But nothing I ever could do was satisfactory to President. He berated me for everything. He questioned my numbers. He told me that I was a bad missionary, and that if I crossed him one more time – I never could figure out how I crossed him even once – he would send me home. He wrote to my stake president and bishop and told them I was a bad missionary on the verge of being sent home. He transferred me every month or two so that I could seldom follow through with investigators. This was in the days before mission expenses were equalized, so in addition to the usual living expenses, I had to buy a long-distance train ticket nearly every month, pay to have my bicycle shipped, and buy two monthly bus passes – one for the city I was in at the beginning of the month, and one for the city I was transferred to mid-month (passes had our photos riveted to them and couldn’t be exchanged with other transferring missionaries). Under those conditions it was impossible to live on the allotted amount, and every month when I reported my expenditures, President chastised me for being a poor steward of the Lord’s funds. Today I have enough of a backbone that if anyone treated me the way President did, I could stand up to him and put him in his place. As a missionary, though, conditioned to obedience and respect for authority, I had no defense.
The worst experience with President came vicariously. I had gotten sick – possibly as a result of going through part of a winter in the Alps, in a city that had hosted the Winter Olympics, with no heat in the apartment and no blankets – President told me it was my own fault if I was cold; I should have brought blankets with me from home. I knew better than to ask President to let me see a doctor. My companion was concerned enough, though, that when she had an interview, she told President what was wrong with me. When she told me about it later, her shock was evident: President had laughed, and made a crude sexual joke about women’s bodies, and told her that mission insurance would not cover a visit to the doctor.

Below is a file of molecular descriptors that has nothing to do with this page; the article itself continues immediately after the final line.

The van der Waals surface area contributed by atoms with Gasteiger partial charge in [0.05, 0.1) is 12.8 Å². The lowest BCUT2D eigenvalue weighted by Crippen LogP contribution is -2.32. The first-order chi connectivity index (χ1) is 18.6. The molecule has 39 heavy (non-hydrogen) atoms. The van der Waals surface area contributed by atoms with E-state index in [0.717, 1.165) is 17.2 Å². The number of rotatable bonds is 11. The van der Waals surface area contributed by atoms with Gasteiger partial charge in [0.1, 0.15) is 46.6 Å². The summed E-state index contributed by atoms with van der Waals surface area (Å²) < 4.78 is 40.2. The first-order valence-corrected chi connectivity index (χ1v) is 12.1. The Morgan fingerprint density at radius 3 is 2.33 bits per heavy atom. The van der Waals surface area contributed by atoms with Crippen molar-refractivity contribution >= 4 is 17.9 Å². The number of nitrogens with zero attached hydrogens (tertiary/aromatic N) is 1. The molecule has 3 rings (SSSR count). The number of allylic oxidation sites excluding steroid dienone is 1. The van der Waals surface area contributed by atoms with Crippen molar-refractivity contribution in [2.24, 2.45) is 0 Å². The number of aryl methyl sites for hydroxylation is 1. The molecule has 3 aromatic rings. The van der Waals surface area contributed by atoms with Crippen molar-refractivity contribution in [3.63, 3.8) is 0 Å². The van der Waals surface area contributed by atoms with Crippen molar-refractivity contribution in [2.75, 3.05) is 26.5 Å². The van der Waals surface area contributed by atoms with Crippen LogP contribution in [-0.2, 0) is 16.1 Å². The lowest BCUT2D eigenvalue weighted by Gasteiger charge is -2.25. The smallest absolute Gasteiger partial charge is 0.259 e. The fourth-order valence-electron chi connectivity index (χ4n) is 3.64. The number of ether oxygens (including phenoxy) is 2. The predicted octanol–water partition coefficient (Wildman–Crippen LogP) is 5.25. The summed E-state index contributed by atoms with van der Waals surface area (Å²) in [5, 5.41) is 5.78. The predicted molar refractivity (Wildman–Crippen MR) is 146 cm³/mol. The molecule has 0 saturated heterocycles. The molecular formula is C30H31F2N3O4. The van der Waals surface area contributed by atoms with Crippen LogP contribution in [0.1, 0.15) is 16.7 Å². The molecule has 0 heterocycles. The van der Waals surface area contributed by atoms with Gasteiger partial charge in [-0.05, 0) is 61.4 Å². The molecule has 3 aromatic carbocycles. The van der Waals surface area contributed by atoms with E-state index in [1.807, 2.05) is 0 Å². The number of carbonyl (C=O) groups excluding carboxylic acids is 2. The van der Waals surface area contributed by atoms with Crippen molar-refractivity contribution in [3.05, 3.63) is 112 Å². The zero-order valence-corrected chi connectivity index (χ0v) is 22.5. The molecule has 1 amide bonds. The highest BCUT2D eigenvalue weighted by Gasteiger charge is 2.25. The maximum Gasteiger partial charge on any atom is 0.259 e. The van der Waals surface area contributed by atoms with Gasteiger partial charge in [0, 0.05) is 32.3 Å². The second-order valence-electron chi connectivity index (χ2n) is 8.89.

My mother, whom I hadn’t told about my troubles, sent me to a doctor within days of my coming home, but the damage had already been done. Serving a mission, under that man, had cost me the ability to have children. I never dated – not even once – after I returned from my mission. The kind of man I wanted would want a family, so I believed that the kind of man I wanted would not want me. I finally realized that that was not necessarily true, and that President wasn’t completely responsible for robbing me of husband and children, but all during the years when marriage was most possible, I suffered from that warped thinking and pulled away from the slightest interest shown in me.
I had a hard time – an impossible time – as a missionary understanding why God had called a man like that as my mission president. I didn’t understand what was happening to me. I didn’t understand why God had abandoned me. I began to doubt early experiences, and to question whether there really was a God, and whether there was any legitimacy in the gospel. Maybe it was all a fraud, and maybe I was perpetuating a hoax by trying to bring new fools into the Church. There were times when I even questioned my sanity.
What saved me, I think, was that old mantra from my brief encounter with the former prisoner of war – “So many choices.” I felt as trapped as I thought Col. Hess must have been, and I tried to think what he would have done. I made myself find and make choices – even the most minor gave me something to hang onto. When our district visited another city and decided to go back to the train station early “because there was nothing else to do,” I chose to notice little things that the others overlooked: a face carved in stone high on the side of a building; a fountain; a clock made of flowers; a memorial listing the town’s World War I dead.
Choosing to see what others missed somehow let me choose to see other things clearly. I thought back to the experiences I had had that had led me to believe in God, and in his concern for me. I knew there was a God, and nothing that President could do to me could invalidate that knowledge. I could no longer feel the emotions I felt upon hearing the Joseph Smith story for the first time, but I knew that something extraordinary had happened to me then, and no harsh words from President could erase what had happened. There were other things that I knew, irrespective of this inexplicable situation.